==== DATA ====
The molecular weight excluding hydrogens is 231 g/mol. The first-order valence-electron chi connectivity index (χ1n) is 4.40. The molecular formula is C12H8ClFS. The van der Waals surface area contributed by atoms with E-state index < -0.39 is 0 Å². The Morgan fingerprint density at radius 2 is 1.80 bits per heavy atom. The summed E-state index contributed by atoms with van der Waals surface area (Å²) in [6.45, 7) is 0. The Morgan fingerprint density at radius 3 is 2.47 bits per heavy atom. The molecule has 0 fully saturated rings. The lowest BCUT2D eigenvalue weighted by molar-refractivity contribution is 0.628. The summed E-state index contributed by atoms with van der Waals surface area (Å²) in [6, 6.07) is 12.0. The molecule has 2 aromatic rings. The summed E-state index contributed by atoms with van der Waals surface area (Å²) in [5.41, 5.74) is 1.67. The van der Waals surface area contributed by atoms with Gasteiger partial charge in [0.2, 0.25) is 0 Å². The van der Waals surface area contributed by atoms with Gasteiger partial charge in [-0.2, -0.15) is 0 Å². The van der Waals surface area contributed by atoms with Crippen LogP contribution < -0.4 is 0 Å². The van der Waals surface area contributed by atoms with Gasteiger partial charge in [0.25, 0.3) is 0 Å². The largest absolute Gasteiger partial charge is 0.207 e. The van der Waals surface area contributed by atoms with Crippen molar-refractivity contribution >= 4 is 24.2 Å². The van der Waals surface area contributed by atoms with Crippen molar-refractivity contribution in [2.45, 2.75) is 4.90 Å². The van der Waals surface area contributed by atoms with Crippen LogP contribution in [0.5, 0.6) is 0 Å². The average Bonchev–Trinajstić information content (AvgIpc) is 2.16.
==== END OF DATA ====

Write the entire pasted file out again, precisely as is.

The molecular weight excluding hydrogens is 231 g/mol. The first-order valence-electron chi connectivity index (χ1n) is 4.40. The molecular formula is C12H8ClFS. The van der Waals surface area contributed by atoms with E-state index < -0.39 is 0 Å². The Morgan fingerprint density at radius 2 is 1.80 bits per heavy atom. The summed E-state index contributed by atoms with van der Waals surface area (Å²) in [6.45, 7) is 0. The Morgan fingerprint density at radius 3 is 2.47 bits per heavy atom. The molecule has 0 fully saturated rings. The lowest BCUT2D eigenvalue weighted by molar-refractivity contribution is 0.628. The summed E-state index contributed by atoms with van der Waals surface area (Å²) in [6, 6.07) is 12.0. The molecule has 2 aromatic rings. The summed E-state index contributed by atoms with van der Waals surface area (Å²) in [5.41, 5.74) is 1.67. The van der Waals surface area contributed by atoms with Gasteiger partial charge in [0.2, 0.25) is 0 Å². The van der Waals surface area contributed by atoms with Gasteiger partial charge in [-0.2, -0.15) is 0 Å². The van der Waals surface area contributed by atoms with Crippen LogP contribution < -0.4 is 0 Å². The van der Waals surface area contributed by atoms with Gasteiger partial charge in [0.25, 0.3) is 0 Å². The largest absolute Gasteiger partial charge is 0.207 e. The van der Waals surface area contributed by atoms with Crippen molar-refractivity contribution >= 4 is 24.2 Å². The van der Waals surface area contributed by atoms with Crippen molar-refractivity contribution in [2.45, 2.75) is 4.90 Å². The van der Waals surface area contributed by atoms with Crippen LogP contribution in [0.5, 0.6) is 0 Å². The average Bonchev–Trinajstić information content (AvgIpc) is 2.16.